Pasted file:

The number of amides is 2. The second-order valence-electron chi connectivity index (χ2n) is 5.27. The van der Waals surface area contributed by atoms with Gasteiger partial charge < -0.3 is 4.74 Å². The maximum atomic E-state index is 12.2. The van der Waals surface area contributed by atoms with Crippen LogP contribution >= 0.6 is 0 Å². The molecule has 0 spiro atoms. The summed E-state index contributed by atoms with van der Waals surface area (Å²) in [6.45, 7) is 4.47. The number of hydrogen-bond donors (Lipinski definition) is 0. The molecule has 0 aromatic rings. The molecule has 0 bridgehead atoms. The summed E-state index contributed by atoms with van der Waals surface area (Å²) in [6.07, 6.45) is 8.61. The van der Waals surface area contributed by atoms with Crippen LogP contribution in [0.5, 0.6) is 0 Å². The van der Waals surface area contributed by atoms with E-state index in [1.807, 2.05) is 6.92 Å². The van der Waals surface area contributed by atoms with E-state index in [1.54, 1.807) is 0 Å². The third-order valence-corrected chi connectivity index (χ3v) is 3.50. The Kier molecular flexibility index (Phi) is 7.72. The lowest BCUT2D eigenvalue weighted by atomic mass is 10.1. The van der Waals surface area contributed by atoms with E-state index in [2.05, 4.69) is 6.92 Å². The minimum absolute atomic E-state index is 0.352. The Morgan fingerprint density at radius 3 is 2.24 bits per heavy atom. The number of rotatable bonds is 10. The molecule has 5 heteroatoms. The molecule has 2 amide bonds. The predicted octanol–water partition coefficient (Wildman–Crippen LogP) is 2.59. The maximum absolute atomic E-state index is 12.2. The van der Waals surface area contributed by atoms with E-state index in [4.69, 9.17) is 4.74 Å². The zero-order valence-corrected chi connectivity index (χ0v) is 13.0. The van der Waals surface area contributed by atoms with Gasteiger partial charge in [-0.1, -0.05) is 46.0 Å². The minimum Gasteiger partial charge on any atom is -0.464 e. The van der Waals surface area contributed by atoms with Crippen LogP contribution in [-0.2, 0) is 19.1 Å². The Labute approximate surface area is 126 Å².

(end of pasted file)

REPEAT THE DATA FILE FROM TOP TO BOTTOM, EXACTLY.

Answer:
The number of amides is 2. The second-order valence-electron chi connectivity index (χ2n) is 5.27. The van der Waals surface area contributed by atoms with Gasteiger partial charge < -0.3 is 4.74 Å². The maximum atomic E-state index is 12.2. The van der Waals surface area contributed by atoms with Crippen LogP contribution >= 0.6 is 0 Å². The molecule has 0 spiro atoms. The summed E-state index contributed by atoms with van der Waals surface area (Å²) in [6.45, 7) is 4.47. The number of hydrogen-bond donors (Lipinski definition) is 0. The molecule has 0 aromatic rings. The molecule has 0 bridgehead atoms. The summed E-state index contributed by atoms with van der Waals surface area (Å²) in [6.07, 6.45) is 8.61. The van der Waals surface area contributed by atoms with Crippen LogP contribution in [0.5, 0.6) is 0 Å². The van der Waals surface area contributed by atoms with E-state index in [1.807, 2.05) is 6.92 Å². The van der Waals surface area contributed by atoms with E-state index in [1.54, 1.807) is 0 Å². The third-order valence-corrected chi connectivity index (χ3v) is 3.50. The Kier molecular flexibility index (Phi) is 7.72. The lowest BCUT2D eigenvalue weighted by atomic mass is 10.1. The van der Waals surface area contributed by atoms with E-state index in [2.05, 4.69) is 6.92 Å². The minimum absolute atomic E-state index is 0.352. The Morgan fingerprint density at radius 3 is 2.24 bits per heavy atom. The number of rotatable bonds is 10. The molecule has 5 heteroatoms. The molecule has 2 amide bonds. The predicted octanol–water partition coefficient (Wildman–Crippen LogP) is 2.59. The maximum absolute atomic E-state index is 12.2. The van der Waals surface area contributed by atoms with E-state index in [4.69, 9.17) is 4.74 Å². The zero-order valence-corrected chi connectivity index (χ0v) is 13.0. The van der Waals surface area contributed by atoms with Gasteiger partial charge in [-0.1, -0.05) is 46.0 Å². The minimum Gasteiger partial charge on any atom is -0.464 e. The van der Waals surface area contributed by atoms with Crippen LogP contribution in [-0.2, 0) is 19.1 Å². The Labute approximate surface area is 126 Å².